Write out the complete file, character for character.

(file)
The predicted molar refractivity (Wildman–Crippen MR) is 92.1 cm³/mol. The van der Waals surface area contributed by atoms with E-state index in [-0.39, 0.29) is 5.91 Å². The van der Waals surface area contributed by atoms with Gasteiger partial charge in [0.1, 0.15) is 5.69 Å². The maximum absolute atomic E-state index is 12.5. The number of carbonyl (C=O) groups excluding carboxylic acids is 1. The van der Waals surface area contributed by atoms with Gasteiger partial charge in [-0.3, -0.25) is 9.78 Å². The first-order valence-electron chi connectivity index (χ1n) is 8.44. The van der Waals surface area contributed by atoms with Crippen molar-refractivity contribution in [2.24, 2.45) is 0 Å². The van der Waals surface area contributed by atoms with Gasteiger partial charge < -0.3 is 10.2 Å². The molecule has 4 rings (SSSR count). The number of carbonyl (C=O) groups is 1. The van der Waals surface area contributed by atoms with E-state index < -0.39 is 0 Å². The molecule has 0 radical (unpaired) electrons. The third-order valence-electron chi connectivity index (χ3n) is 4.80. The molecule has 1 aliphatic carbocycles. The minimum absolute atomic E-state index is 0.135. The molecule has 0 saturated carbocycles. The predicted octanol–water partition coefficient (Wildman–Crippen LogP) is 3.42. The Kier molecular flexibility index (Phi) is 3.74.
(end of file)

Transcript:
The predicted molar refractivity (Wildman–Crippen MR) is 92.1 cm³/mol. The van der Waals surface area contributed by atoms with E-state index in [-0.39, 0.29) is 5.91 Å². The van der Waals surface area contributed by atoms with Gasteiger partial charge in [0.1, 0.15) is 5.69 Å². The maximum absolute atomic E-state index is 12.5. The number of carbonyl (C=O) groups excluding carboxylic acids is 1. The van der Waals surface area contributed by atoms with Gasteiger partial charge in [-0.3, -0.25) is 9.78 Å². The first-order valence-electron chi connectivity index (χ1n) is 8.44. The van der Waals surface area contributed by atoms with Crippen molar-refractivity contribution in [2.24, 2.45) is 0 Å². The van der Waals surface area contributed by atoms with Gasteiger partial charge < -0.3 is 10.2 Å². The molecule has 4 rings (SSSR count). The number of carbonyl (C=O) groups is 1. The van der Waals surface area contributed by atoms with E-state index < -0.39 is 0 Å². The molecule has 0 radical (unpaired) electrons. The third-order valence-electron chi connectivity index (χ3n) is 4.80. The molecule has 1 aliphatic carbocycles. The minimum absolute atomic E-state index is 0.135. The molecule has 0 saturated carbocycles. The predicted octanol–water partition coefficient (Wildman–Crippen LogP) is 3.42. The Kier molecular flexibility index (Phi) is 3.74.